The international research teams involved in the open-source Time Machine project aim to not only digitize huge amounts of information currently stored in archives and museums but to then use AI to analyze the data to reconstruct 2000 years of European history with a “Large Scale Historical Simulator”. This project, which has just secured 1 million Euros in funding from the European Union, would serve as a time capsule to facilitate exploration of the cultural, economic, and historical development of European cities, vastly improving our current understanding.
“Any records that were kept before 2000 basically don’t exist, because we have no means of viewing them,” says Frédéric Kaplan, Director of EPFL’s Digital Humanities Laboratory. “We urgently need to bring our archives into the digital age. We mustn’t lose contact with the past.”
Kaplan leads the prototype Venice Time Machine project, which analyzes 1000 years of the city’s history, trade routes, art and impact on the history and culture of the rest of Europe.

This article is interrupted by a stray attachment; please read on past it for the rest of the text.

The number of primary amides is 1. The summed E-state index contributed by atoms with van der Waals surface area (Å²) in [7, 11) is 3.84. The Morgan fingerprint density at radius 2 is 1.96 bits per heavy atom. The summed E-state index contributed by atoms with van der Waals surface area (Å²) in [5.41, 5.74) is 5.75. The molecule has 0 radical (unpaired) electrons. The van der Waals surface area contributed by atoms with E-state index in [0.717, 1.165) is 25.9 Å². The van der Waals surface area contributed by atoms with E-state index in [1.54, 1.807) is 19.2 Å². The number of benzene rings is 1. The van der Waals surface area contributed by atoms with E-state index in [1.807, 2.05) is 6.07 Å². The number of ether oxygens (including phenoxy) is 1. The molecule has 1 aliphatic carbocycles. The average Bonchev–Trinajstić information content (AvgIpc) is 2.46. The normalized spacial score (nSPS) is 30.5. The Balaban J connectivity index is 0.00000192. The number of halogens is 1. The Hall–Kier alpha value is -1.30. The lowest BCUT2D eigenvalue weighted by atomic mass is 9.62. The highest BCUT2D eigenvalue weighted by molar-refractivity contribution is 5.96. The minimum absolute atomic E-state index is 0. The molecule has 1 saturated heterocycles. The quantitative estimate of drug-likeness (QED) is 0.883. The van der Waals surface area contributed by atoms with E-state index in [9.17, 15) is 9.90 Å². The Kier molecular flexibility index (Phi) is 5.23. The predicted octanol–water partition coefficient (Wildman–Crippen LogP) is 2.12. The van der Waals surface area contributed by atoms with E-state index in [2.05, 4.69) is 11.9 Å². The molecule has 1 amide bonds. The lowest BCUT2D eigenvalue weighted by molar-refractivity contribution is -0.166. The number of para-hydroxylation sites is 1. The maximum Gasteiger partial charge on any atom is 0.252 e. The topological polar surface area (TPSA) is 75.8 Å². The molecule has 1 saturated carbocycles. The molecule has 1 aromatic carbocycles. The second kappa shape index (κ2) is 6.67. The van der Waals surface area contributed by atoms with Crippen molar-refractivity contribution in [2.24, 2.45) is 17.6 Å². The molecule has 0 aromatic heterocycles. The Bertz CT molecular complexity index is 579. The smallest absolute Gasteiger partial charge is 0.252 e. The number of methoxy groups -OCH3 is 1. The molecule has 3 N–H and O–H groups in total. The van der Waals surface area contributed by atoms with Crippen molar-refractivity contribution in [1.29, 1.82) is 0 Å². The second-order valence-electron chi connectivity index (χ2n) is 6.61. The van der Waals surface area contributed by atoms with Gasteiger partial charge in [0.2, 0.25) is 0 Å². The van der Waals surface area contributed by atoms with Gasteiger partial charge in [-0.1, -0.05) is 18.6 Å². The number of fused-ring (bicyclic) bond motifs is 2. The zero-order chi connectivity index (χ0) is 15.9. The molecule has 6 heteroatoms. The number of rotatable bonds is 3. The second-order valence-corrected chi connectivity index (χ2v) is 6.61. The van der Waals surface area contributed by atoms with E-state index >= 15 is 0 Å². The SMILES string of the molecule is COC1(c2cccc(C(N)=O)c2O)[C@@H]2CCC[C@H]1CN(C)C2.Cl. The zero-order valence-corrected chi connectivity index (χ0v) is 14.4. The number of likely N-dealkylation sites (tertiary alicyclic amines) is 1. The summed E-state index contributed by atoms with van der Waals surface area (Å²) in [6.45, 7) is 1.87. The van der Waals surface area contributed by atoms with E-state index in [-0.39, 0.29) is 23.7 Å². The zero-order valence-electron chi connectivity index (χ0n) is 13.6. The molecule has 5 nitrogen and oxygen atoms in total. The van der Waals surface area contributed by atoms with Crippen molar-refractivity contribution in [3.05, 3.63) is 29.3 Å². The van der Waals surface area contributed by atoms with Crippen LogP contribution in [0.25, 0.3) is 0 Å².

In order to digitize millions of manuscripts, multidisciplinary teams of researchers created semi-automatic scanners, robotic page-turners, and even an automatic handwriting recognition system to transcribe annotations. This data will eventually be searchable in an engine called Canvas, and authorized users will be able to edit scanning mistakes, increasing the accuracy of the information.
Amsterdam, Nuremberg, Paris, Jerusalem, Budapest and Naples have already begun their digitizing initiatives with the aim of developing their own time machines.
Julia Noordegraaf, Professor of Heritage and Digital Culture at the University of Amsterdam, is working on her city’s time machine. “Heritage is our ‘cultural DNA’: material objects (artworks, monuments) and immaterial forms of heritage (values, ideas) are the essential building blocks of local, national, or transnational identities and indispensable for preparing individuals and societies for an uncertain future,” she says.